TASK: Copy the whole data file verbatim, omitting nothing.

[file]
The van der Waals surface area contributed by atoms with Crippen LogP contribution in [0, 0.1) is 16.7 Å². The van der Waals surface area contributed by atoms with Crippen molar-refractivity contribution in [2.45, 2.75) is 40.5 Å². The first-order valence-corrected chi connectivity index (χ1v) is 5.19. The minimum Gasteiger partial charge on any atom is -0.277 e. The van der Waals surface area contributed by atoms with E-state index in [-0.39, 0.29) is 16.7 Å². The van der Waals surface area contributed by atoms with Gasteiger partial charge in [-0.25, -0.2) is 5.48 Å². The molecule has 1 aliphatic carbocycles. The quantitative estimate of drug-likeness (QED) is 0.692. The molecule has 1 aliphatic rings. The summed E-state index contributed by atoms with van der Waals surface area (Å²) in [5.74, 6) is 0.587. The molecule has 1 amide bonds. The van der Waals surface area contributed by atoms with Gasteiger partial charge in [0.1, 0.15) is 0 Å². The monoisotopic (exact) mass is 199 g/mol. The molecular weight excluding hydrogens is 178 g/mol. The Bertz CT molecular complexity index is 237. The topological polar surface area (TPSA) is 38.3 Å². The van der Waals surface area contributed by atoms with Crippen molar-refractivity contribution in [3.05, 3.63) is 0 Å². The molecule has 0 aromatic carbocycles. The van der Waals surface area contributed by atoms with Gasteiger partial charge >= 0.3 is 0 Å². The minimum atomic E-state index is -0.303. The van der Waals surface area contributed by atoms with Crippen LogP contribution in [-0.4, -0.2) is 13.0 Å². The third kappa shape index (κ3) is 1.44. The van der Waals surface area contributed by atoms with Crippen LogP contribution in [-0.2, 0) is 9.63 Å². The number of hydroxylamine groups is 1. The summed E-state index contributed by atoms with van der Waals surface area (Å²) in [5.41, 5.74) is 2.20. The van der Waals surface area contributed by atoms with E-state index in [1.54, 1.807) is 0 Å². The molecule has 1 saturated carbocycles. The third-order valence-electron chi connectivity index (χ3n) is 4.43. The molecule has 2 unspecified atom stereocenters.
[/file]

The van der Waals surface area contributed by atoms with Crippen LogP contribution in [0, 0.1) is 16.7 Å². The van der Waals surface area contributed by atoms with Crippen molar-refractivity contribution in [2.45, 2.75) is 40.5 Å². The first-order valence-corrected chi connectivity index (χ1v) is 5.19. The minimum Gasteiger partial charge on any atom is -0.277 e. The van der Waals surface area contributed by atoms with E-state index in [-0.39, 0.29) is 16.7 Å². The van der Waals surface area contributed by atoms with Gasteiger partial charge in [-0.25, -0.2) is 5.48 Å². The molecule has 1 aliphatic carbocycles. The quantitative estimate of drug-likeness (QED) is 0.692. The molecule has 1 aliphatic rings. The summed E-state index contributed by atoms with van der Waals surface area (Å²) in [5.74, 6) is 0.587. The molecule has 1 amide bonds. The van der Waals surface area contributed by atoms with Gasteiger partial charge in [0.1, 0.15) is 0 Å². The monoisotopic (exact) mass is 199 g/mol. The molecular weight excluding hydrogens is 178 g/mol. The Bertz CT molecular complexity index is 237. The topological polar surface area (TPSA) is 38.3 Å². The van der Waals surface area contributed by atoms with Crippen molar-refractivity contribution in [3.05, 3.63) is 0 Å². The molecule has 0 aromatic carbocycles. The van der Waals surface area contributed by atoms with Gasteiger partial charge >= 0.3 is 0 Å². The minimum atomic E-state index is -0.303. The van der Waals surface area contributed by atoms with Crippen LogP contribution in [-0.4, -0.2) is 13.0 Å². The third kappa shape index (κ3) is 1.44. The van der Waals surface area contributed by atoms with Crippen LogP contribution in [-0.2, 0) is 9.63 Å². The number of hydroxylamine groups is 1. The summed E-state index contributed by atoms with van der Waals surface area (Å²) in [5.41, 5.74) is 2.20. The van der Waals surface area contributed by atoms with E-state index in [1.54, 1.807) is 0 Å². The molecule has 1 saturated carbocycles. The third-order valence-electron chi connectivity index (χ3n) is 4.43. The molecule has 2 unspecified atom stereocenters.